1 Universidad Politécnica de Valencia (SPAIN)
2 University of Applied Sciences, Department of Electrical Engineering, Dresden (GERMANY)
About this paper:
Appears in: INTED2010 Proceedings
Publication year: 2010
Pages: 1194-1199
ISBN: 978-84-613-5538-9
ISSN: 2340-1079
Conference name: 4th International Technology, Education and Development Conference
Dates: 8-10 March, 2010
Location: Valencia, Spain
The paper presents how to make music in an automated way using digital signal processing applied to a musical instrument, in this case a “Theremin”. This instrument is one of the earliest electronic musical instruments. It is named after the Russian physics Professor Leon Theremin and was invented in 1919. This music instrument belongs to a very short list of devices which are played without touching them. That is the fascination and the special feature of this device. It uses two antennas, one for the frequency or pitch control and one for the volume or dynamic control of the musical note produced. The musician could change both parameters by moving his/her hands around the antennas. In this case, the electromagnetic field around the antennas will be changed and be recognized by the build in hardware immediately.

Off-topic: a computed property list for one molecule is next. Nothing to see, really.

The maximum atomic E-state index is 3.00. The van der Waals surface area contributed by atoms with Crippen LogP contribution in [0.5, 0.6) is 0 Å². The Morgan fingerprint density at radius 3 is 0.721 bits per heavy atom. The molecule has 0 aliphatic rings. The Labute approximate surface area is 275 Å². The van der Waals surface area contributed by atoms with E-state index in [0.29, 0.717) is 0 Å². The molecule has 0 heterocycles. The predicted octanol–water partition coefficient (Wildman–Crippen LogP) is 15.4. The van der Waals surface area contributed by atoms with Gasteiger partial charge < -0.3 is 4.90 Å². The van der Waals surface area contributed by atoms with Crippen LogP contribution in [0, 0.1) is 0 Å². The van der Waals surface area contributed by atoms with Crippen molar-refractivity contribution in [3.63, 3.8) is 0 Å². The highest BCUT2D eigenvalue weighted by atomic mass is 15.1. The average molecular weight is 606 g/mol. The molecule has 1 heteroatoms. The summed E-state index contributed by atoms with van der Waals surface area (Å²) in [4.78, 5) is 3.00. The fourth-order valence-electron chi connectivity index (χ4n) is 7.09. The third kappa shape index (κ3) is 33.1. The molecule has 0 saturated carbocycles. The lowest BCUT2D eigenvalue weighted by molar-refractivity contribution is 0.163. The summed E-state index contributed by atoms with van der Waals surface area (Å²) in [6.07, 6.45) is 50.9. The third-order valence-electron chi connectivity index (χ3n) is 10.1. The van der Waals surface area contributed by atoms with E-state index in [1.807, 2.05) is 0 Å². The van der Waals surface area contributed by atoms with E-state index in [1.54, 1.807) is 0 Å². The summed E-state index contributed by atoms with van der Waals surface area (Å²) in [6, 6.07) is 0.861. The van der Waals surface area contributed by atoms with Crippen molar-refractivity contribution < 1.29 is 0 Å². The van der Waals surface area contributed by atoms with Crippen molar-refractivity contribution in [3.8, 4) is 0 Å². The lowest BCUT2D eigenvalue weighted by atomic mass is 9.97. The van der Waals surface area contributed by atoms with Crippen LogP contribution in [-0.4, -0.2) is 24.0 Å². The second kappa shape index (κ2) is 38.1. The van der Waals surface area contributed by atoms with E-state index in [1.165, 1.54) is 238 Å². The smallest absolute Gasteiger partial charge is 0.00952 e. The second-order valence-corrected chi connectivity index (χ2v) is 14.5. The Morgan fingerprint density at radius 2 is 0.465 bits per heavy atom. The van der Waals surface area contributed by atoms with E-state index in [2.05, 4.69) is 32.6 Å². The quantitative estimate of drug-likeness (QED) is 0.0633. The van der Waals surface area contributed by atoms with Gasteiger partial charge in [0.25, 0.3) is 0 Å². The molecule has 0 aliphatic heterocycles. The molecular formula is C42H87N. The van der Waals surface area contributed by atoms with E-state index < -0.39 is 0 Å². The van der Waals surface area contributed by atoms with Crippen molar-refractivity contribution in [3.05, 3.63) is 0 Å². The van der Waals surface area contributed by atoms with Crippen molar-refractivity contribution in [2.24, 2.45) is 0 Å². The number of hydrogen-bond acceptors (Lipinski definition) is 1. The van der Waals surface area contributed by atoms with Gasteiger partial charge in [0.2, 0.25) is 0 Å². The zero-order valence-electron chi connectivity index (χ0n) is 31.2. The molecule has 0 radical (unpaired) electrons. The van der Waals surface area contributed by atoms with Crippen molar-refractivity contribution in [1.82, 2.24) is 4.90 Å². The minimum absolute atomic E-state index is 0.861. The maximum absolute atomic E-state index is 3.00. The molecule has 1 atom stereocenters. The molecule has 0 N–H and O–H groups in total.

Typical concepts to be learn in the syllabus “Circuit Theory” like inductances, resistors, capacitors and their use in different electronics circuits as oscillator, mixers, amplifier, etc, and the analyse of much more complicate concepts like electromagnetic fields, feedback and stability characteristics, etc, will be explained, demonstrated and tested in classroom using a Theremin. But at the same time, and trying to improve the knowledge and students’ capabilities and to maintain higher as possible their attention and interest in our syllabus, it is analysed several digital signal processing algorithms and techniques (all of them implemented in MATLAB by students coming from the Hochschule für Technik und Wirtschaft Dresden (FH), University of Applied Sciences Dresden, in cooperation with the Universidad Politécnica de Valencia) which do possible to controlling two robot arms that acts like a music Theremin player. Here the concept “musical hyper instruments” is explained to the students as a research line of enhancing the capabilities and performances of conventional musical instruments. Also, the results of that learning experience have been showed and explained to high school students visiting our centre, in order to motivate them about electronic and telecommunication career and contribute in their professional orientation.
Digital Signal Processing, Theremin, Electronic Musical Instruments, Circuit Theory, Musical Hyper Instruments.